The importance of the Race Equality Task Force
I was introduced to the work of the University’s Race Equality Task Force (RETF) as a student member of Oxford SU’s Campaign for Racial Awareness and Equality (CRAE) and became a committee member when I started my term as VP Graduates. Conversations about race, harassment, equality and equity are not easy, especially in an environment such as Oxford. However, that is exactly the point of the RETF, to make sure these uncomfortable, important conversations are happening in the University environment in all its ranks.
A key priority for the RETF in my eyes is to not only engage in such difficult conversations but also to subsequently ensure that the University grows from them, as opposed to silencing them. As a committee member, I am honoured to write that I have witnessed the RETF actively engage in the above.
Some of the key points that have been brought up as part of these discussions and are now a part of the consultation document include:
- access to counsellors of colour
- reimbursing students for their labour
- involving students in curriculum development
At Oxford SU, we are also quite intrigued and focused on the section titled ‘creating a harassment-free culture’.
Why students should take part in the consultation
Am I satisfied and happy with where the consultation document is? No. I doubt that I ever will be because there is always more that we can do when it comes to such issues. But this is where active engagement in the consultation is crucial, from mine and potentially your end.
Of the many committees I sit on as the 2021-22 VP Graduates, the Race Equality Task Force perhaps symbolises the most hope for me. Hope because firstly, it is a direct representation of the University reacting to the strong student voices and work on race and diversity issues. Secondly, because it is reacting with a response that is not alienating students but instead asking for active participation in any capacity possible.
If you wake up and contribute only one single comment to the consultation, my belief lies in the fact that that one comment might just end up influencing the change it was meant for. No contribution is too big or too small when it comes to the consultation, it will contribute to change that we all need at this point - making Oxford inclusive, diverse and anti-racist.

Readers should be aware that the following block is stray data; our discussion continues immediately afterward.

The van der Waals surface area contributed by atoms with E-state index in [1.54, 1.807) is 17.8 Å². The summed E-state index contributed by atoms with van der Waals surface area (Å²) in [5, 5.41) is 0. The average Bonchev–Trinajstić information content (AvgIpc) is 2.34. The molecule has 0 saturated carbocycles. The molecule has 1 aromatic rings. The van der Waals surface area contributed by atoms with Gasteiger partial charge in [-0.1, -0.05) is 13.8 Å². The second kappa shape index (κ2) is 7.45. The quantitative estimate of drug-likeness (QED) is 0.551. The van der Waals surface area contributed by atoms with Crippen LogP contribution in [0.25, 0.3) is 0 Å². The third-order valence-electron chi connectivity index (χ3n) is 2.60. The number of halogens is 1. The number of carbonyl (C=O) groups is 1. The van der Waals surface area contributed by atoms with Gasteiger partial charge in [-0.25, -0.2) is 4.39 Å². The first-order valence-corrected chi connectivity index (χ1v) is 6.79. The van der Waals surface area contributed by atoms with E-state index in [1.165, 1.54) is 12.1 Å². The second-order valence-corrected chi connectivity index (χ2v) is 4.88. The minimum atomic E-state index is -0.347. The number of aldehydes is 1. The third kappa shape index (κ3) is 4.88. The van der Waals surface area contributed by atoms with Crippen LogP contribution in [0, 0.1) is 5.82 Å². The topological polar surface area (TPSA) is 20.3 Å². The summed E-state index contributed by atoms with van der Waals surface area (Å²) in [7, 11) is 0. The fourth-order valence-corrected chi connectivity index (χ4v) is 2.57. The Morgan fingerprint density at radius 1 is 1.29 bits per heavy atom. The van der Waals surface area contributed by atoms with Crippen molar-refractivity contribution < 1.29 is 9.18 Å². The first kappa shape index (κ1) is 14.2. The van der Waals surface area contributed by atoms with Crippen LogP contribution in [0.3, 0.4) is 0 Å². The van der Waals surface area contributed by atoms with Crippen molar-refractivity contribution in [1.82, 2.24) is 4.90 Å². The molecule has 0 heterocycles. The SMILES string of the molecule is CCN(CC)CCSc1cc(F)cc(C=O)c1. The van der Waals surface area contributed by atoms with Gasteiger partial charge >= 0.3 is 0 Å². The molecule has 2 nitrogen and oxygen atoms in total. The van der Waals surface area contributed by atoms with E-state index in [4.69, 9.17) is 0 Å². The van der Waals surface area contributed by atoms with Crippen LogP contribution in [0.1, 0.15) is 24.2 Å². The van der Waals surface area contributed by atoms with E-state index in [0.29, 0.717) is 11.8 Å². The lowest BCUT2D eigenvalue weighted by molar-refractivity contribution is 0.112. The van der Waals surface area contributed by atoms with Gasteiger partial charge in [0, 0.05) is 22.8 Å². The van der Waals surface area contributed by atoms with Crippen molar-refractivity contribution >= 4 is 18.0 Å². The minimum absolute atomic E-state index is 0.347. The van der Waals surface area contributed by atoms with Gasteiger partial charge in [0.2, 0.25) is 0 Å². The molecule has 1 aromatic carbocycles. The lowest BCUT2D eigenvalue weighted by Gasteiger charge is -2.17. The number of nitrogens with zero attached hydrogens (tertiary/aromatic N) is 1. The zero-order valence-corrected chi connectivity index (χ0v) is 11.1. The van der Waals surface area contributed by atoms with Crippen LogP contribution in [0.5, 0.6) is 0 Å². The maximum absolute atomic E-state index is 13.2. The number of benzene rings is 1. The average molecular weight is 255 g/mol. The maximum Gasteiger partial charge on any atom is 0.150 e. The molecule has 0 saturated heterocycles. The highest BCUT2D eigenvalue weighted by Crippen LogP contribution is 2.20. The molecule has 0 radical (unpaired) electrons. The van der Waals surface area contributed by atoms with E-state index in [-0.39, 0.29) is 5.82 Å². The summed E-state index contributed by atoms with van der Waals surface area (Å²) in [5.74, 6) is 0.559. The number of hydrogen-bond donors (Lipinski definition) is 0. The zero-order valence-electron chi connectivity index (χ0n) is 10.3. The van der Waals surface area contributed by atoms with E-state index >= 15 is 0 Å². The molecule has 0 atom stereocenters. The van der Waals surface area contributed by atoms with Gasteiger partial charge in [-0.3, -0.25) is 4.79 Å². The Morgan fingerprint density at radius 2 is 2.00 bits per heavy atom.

I thus urge you to have your say in the consultation.
The consultation closes at 5pm on Wednesday 1 December 2021.
Read about Devika:
Devika finished her MPhil in Modern South Asian Studies from the Oxford School of Global and Area Studies in 2020 and is the 2021-22 Vice President Graduates for Oxford SU. She is also a student representative on the University’s Race Equality Task Force. As a postgraduate student at St Antony’s College, Devika ran as their BAME officer, a peer supporter as well as sitting on their interim Race and Equality Committee. She has served as the Women’s officer for the Oxford SU’s Campaign for Racial Awareness and Equality (CRAE) and worked with the Museum of Oxford, Bodleian Libraries and The Oxford Research Centre in the Humanities (TORCH) on their race and diversity project. Devika is also currently in training as an Uncomfortable Oxford guide.
Take part in the Race Equality Task Force consultation
All staff and students can contribute to the Race Equality Task Force consultation, giving you the chance to feedback on proposed measures for tackling the under-representation of racial minorities at Oxford. You can either give your views on the overall priorities (which only takes a few minutes); or complete the full survey to provide more detailed input. You have until 1 December to take part.
The views in this blog are those of the individual and do not represent the unanimous view of all members of the Race Equality Task Force.